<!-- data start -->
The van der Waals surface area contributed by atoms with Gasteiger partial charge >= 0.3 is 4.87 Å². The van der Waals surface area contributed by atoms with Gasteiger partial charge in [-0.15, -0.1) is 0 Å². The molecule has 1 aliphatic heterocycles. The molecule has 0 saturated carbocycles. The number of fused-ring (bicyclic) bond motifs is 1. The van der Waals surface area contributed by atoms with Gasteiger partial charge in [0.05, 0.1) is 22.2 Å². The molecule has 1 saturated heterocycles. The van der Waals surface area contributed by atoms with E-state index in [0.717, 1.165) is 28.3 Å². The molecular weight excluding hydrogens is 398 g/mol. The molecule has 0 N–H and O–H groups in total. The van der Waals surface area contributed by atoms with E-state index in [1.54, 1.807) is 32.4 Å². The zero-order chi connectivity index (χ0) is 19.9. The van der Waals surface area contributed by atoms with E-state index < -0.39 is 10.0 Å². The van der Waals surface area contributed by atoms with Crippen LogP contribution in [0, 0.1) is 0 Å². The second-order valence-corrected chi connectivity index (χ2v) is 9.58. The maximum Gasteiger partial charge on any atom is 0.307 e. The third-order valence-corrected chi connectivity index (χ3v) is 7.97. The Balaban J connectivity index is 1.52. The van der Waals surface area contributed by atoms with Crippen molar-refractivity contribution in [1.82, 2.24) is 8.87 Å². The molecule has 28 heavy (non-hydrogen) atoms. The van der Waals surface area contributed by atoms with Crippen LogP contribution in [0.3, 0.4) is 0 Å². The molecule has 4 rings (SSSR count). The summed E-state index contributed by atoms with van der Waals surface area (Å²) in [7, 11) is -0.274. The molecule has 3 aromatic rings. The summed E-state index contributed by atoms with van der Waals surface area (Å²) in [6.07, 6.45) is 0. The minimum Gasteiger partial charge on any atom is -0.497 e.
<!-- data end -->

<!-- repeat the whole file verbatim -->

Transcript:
The van der Waals surface area contributed by atoms with Gasteiger partial charge >= 0.3 is 4.87 Å². The van der Waals surface area contributed by atoms with Gasteiger partial charge in [-0.15, -0.1) is 0 Å². The molecule has 1 aliphatic heterocycles. The molecule has 0 saturated carbocycles. The number of fused-ring (bicyclic) bond motifs is 1. The van der Waals surface area contributed by atoms with Gasteiger partial charge in [0.05, 0.1) is 22.2 Å². The molecule has 1 saturated heterocycles. The van der Waals surface area contributed by atoms with E-state index in [0.717, 1.165) is 28.3 Å². The molecular weight excluding hydrogens is 398 g/mol. The molecule has 0 N–H and O–H groups in total. The van der Waals surface area contributed by atoms with E-state index in [1.54, 1.807) is 32.4 Å². The zero-order chi connectivity index (χ0) is 19.9. The van der Waals surface area contributed by atoms with E-state index < -0.39 is 10.0 Å². The van der Waals surface area contributed by atoms with Crippen LogP contribution in [0, 0.1) is 0 Å². The second-order valence-corrected chi connectivity index (χ2v) is 9.58. The maximum Gasteiger partial charge on any atom is 0.307 e. The third-order valence-corrected chi connectivity index (χ3v) is 7.97. The Balaban J connectivity index is 1.52. The van der Waals surface area contributed by atoms with Crippen molar-refractivity contribution in [1.82, 2.24) is 8.87 Å². The molecule has 28 heavy (non-hydrogen) atoms. The van der Waals surface area contributed by atoms with Crippen LogP contribution in [0.3, 0.4) is 0 Å². The molecule has 4 rings (SSSR count). The summed E-state index contributed by atoms with van der Waals surface area (Å²) in [7, 11) is -0.274. The molecule has 3 aromatic rings. The summed E-state index contributed by atoms with van der Waals surface area (Å²) in [6.07, 6.45) is 0. The minimum Gasteiger partial charge on any atom is -0.497 e.